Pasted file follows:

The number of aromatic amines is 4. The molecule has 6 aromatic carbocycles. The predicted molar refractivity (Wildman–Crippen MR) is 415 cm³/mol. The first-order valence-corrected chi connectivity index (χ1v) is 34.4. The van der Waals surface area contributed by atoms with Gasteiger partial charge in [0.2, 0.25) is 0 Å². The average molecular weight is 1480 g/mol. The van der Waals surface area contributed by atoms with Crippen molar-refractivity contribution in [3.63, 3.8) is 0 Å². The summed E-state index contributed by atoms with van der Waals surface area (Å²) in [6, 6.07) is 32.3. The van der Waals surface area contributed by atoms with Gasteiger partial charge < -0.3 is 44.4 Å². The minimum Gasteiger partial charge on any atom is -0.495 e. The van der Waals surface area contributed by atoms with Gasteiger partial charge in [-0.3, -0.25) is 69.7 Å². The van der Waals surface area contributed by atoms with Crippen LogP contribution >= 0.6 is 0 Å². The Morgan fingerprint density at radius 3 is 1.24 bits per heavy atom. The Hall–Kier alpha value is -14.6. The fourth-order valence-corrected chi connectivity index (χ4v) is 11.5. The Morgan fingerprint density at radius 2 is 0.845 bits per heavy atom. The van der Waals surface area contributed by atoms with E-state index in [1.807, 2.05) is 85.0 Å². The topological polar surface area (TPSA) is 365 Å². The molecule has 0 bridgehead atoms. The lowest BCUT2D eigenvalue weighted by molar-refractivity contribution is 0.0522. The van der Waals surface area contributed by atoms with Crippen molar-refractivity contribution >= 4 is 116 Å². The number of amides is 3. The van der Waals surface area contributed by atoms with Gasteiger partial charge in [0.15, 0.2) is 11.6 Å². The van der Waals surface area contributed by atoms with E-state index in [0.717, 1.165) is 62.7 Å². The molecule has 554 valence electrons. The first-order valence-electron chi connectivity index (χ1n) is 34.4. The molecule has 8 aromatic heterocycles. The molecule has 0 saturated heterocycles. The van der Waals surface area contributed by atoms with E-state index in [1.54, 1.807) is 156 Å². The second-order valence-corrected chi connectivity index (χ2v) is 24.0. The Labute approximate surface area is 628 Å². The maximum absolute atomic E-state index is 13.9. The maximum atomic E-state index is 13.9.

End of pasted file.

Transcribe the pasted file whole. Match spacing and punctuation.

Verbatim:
The number of aromatic amines is 4. The molecule has 6 aromatic carbocycles. The predicted molar refractivity (Wildman–Crippen MR) is 415 cm³/mol. The first-order valence-corrected chi connectivity index (χ1v) is 34.4. The van der Waals surface area contributed by atoms with Gasteiger partial charge in [0.2, 0.25) is 0 Å². The average molecular weight is 1480 g/mol. The van der Waals surface area contributed by atoms with Crippen molar-refractivity contribution in [3.63, 3.8) is 0 Å². The summed E-state index contributed by atoms with van der Waals surface area (Å²) in [6, 6.07) is 32.3. The van der Waals surface area contributed by atoms with Gasteiger partial charge < -0.3 is 44.4 Å². The minimum Gasteiger partial charge on any atom is -0.495 e. The van der Waals surface area contributed by atoms with Gasteiger partial charge in [-0.3, -0.25) is 69.7 Å². The van der Waals surface area contributed by atoms with Crippen LogP contribution >= 0.6 is 0 Å². The Morgan fingerprint density at radius 3 is 1.24 bits per heavy atom. The Hall–Kier alpha value is -14.6. The fourth-order valence-corrected chi connectivity index (χ4v) is 11.5. The Morgan fingerprint density at radius 2 is 0.845 bits per heavy atom. The van der Waals surface area contributed by atoms with E-state index in [1.807, 2.05) is 85.0 Å². The topological polar surface area (TPSA) is 365 Å². The molecule has 0 bridgehead atoms. The lowest BCUT2D eigenvalue weighted by molar-refractivity contribution is 0.0522. The van der Waals surface area contributed by atoms with Crippen molar-refractivity contribution >= 4 is 116 Å². The number of amides is 3. The van der Waals surface area contributed by atoms with Gasteiger partial charge in [0.15, 0.2) is 11.6 Å². The van der Waals surface area contributed by atoms with E-state index in [0.717, 1.165) is 62.7 Å². The molecule has 554 valence electrons. The first-order valence-electron chi connectivity index (χ1n) is 34.4. The molecule has 8 aromatic heterocycles. The molecule has 0 saturated heterocycles. The van der Waals surface area contributed by atoms with E-state index in [1.54, 1.807) is 156 Å². The second-order valence-corrected chi connectivity index (χ2v) is 24.0. The Labute approximate surface area is 628 Å². The maximum absolute atomic E-state index is 13.9. The maximum atomic E-state index is 13.9.